What you're looking at is a solar cell in front of that flower. Plastic solar cell company Konarka has developed a transparent cell which it is producing in limited numbers. The company intends to license the transparent cells for different applications, including integrating them into windows. Window maker Arch is already developing a window with this cell placed between two sheets of glass.
Another view of a transparent cell. The advantage of flexible solar cells is that they can be built into different products, such as portable gadget chargers and building materials. But these cells are not as efficient at converting sunlight to electricity as other materials and don't last as long as the cells on rooftop solar panels.
Plastic solar cell maker Konarka said on Tuesday that Arch Aluminum & Glass intends to use Konarka's solar cells for building-integrated photovoltaics. The cells can be different colors. This picture shows two of Arch's power-generating windows under development, one with a red solar cell and the semi-clear one.
Konarka intends to license its solar cells for use in solar chargers for gadgets, such as iPods or laptops. Its organic photovoltaic cells can generate electricity from indoor light. Here is a strip, held to outdoor light and generating 6 watts, which could be made into a charger.
Konarka also has a deal to test its cells with SkyShades, which makes shade structures for buildings and restaurants. The company this year is testing how much electricity solar cells integrated into its shade stands (seen on left) can generate and how well they stand up to weather. Electricity is stored in batteries.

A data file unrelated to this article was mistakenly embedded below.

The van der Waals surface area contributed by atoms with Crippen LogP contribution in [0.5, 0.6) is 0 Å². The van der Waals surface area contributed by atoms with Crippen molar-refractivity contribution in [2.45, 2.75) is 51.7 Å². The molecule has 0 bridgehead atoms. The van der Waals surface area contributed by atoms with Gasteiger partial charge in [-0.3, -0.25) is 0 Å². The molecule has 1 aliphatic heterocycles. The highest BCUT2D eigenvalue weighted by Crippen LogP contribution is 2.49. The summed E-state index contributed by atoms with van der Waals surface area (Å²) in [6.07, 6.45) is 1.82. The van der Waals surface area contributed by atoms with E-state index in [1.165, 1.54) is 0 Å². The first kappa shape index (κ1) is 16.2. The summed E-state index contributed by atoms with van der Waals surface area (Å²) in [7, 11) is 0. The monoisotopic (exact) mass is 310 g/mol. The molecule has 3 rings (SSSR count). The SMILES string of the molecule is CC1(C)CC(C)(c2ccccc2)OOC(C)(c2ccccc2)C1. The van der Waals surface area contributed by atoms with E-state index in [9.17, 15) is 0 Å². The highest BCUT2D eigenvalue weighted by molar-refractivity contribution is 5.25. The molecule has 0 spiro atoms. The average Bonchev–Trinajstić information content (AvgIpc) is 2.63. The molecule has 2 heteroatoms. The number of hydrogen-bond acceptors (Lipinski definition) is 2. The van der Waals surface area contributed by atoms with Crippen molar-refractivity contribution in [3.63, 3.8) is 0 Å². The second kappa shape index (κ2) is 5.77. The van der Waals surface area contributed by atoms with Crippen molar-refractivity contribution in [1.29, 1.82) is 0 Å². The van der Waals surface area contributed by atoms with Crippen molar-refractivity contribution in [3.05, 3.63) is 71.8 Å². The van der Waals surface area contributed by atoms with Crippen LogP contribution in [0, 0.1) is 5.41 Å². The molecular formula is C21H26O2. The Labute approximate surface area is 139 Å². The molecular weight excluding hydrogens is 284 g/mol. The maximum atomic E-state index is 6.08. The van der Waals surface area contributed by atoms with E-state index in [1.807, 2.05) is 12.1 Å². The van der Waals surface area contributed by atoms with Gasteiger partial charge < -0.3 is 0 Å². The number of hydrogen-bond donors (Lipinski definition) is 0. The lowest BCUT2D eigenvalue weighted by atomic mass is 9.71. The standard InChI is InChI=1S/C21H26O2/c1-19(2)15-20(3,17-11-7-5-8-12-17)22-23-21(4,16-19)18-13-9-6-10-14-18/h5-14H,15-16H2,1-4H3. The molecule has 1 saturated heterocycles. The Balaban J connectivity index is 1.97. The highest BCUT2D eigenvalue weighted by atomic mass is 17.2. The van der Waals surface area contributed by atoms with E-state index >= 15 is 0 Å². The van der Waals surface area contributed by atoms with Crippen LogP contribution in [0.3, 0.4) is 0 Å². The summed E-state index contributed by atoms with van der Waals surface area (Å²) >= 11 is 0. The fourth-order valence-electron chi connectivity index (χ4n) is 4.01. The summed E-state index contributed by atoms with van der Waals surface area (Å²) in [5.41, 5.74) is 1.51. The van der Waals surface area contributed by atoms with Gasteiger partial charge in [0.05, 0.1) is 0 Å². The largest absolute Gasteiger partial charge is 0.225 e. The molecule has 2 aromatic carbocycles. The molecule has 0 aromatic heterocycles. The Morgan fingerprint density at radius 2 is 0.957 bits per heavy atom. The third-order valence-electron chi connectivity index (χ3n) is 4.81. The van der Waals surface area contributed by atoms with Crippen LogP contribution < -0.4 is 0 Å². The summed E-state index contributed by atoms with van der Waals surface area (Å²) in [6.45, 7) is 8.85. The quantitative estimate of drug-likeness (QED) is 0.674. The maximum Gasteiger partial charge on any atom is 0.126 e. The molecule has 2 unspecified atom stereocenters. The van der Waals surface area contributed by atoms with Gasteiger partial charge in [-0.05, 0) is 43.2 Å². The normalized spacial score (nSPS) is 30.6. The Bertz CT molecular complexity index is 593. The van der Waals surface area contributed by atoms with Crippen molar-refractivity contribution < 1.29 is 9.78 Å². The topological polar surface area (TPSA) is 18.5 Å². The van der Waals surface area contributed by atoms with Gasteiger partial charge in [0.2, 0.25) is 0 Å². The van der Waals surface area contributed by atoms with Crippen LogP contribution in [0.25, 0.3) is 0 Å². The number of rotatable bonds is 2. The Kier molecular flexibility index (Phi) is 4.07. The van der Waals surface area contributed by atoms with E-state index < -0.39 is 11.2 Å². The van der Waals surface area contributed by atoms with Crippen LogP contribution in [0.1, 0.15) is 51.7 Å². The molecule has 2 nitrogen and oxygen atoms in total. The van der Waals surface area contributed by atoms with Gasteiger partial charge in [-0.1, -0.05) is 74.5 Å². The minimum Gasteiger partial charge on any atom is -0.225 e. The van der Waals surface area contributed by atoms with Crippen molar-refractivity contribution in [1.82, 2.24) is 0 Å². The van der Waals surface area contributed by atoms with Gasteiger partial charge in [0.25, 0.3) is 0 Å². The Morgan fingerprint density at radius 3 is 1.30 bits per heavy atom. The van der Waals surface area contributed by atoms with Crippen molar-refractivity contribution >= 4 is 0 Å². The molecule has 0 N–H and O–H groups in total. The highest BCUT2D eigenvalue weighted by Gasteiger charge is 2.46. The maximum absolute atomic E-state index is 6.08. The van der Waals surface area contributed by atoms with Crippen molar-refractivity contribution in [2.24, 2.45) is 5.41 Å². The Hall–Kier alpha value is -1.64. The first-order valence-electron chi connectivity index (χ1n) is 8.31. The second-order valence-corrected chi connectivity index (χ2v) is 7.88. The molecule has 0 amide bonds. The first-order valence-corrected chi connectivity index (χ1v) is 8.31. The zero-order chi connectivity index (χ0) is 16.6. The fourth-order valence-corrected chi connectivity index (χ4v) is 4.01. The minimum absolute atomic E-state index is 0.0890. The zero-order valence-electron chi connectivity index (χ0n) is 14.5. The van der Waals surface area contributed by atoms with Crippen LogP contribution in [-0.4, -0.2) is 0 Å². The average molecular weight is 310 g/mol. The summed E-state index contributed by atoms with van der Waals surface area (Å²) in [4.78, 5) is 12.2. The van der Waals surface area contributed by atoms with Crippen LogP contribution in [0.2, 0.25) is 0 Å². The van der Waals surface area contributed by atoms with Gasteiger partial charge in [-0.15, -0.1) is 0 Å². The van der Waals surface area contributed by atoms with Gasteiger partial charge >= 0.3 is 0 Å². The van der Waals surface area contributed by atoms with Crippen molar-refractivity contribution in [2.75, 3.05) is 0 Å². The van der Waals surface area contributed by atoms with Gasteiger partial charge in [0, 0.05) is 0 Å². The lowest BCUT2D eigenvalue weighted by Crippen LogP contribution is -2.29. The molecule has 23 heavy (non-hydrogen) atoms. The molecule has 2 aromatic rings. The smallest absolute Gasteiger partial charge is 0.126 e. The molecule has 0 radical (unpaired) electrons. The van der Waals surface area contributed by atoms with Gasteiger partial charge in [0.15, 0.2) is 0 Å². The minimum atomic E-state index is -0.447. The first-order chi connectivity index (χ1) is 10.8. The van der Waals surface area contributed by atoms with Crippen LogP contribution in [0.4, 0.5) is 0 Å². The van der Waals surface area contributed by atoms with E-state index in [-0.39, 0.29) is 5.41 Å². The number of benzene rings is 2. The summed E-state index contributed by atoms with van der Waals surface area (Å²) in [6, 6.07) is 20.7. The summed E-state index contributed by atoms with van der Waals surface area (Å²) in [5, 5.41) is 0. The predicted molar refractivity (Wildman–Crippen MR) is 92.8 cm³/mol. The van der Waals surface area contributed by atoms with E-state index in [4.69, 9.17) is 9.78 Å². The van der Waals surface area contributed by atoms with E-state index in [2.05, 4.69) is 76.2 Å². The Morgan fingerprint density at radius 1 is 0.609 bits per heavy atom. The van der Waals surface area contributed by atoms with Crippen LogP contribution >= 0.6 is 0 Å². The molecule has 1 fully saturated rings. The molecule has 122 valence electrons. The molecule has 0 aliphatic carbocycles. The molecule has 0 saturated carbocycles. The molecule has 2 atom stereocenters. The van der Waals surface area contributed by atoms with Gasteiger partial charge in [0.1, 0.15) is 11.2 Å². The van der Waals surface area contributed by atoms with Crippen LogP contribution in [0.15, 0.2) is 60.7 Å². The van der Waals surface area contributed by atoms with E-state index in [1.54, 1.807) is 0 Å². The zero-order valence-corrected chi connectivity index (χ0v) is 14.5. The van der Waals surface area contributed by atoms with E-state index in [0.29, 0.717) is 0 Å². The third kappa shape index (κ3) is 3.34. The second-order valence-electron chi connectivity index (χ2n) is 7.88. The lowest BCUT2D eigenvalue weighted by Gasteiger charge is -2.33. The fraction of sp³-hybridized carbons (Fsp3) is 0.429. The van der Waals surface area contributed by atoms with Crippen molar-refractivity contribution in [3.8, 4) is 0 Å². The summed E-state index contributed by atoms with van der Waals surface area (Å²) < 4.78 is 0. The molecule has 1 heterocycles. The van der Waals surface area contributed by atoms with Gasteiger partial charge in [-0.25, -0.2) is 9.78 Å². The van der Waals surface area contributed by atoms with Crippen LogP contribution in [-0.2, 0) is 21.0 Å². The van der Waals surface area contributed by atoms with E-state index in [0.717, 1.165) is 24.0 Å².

There are other companies already doing building-integrated photovoltaics. Schuco of Germany makes building-integrated photovoltaic products like this solar blind, shown here at last fall's GreenBuild conference in Boston. The company says it has thousands of solar energy systems installed in Europe and Australia.
The Technische Universitat from Darmstadt in Germany created these "building-integrated photovoltaics as part of the Department of Energy-sponsored Solar Decathlon competition. The university was the overall winner.
The SolaRail from EPV Solar is encased made up of amorphous silicon thin-film cells encased in glass. It weighs 90 pounds and can generate 42 watts under peak conditions. It's used in a building in the Tribeca part of Manhattan where each balcony has 14 modules.